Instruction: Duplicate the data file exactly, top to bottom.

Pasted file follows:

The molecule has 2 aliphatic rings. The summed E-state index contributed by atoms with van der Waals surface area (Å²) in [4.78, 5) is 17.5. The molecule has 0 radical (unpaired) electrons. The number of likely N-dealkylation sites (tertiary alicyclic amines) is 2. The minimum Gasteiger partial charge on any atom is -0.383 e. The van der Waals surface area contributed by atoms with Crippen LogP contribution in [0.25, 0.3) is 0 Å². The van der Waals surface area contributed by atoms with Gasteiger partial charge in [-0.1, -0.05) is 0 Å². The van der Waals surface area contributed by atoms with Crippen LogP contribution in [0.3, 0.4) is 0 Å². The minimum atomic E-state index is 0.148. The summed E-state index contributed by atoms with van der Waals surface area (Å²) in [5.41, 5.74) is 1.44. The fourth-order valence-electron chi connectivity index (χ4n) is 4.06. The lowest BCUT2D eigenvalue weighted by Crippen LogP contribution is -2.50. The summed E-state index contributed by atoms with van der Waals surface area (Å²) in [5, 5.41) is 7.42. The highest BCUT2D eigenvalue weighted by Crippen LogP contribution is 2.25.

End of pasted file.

The molecule has 2 aliphatic rings. The summed E-state index contributed by atoms with van der Waals surface area (Å²) in [4.78, 5) is 17.5. The molecule has 0 radical (unpaired) electrons. The number of likely N-dealkylation sites (tertiary alicyclic amines) is 2. The minimum Gasteiger partial charge on any atom is -0.383 e. The van der Waals surface area contributed by atoms with Crippen LogP contribution in [0.25, 0.3) is 0 Å². The van der Waals surface area contributed by atoms with Gasteiger partial charge in [-0.1, -0.05) is 0 Å². The van der Waals surface area contributed by atoms with Crippen LogP contribution in [0.3, 0.4) is 0 Å². The minimum atomic E-state index is 0.148. The summed E-state index contributed by atoms with van der Waals surface area (Å²) in [5.41, 5.74) is 1.44. The fourth-order valence-electron chi connectivity index (χ4n) is 4.06. The lowest BCUT2D eigenvalue weighted by Crippen LogP contribution is -2.50. The summed E-state index contributed by atoms with van der Waals surface area (Å²) in [5, 5.41) is 7.42. The highest BCUT2D eigenvalue weighted by Crippen LogP contribution is 2.25.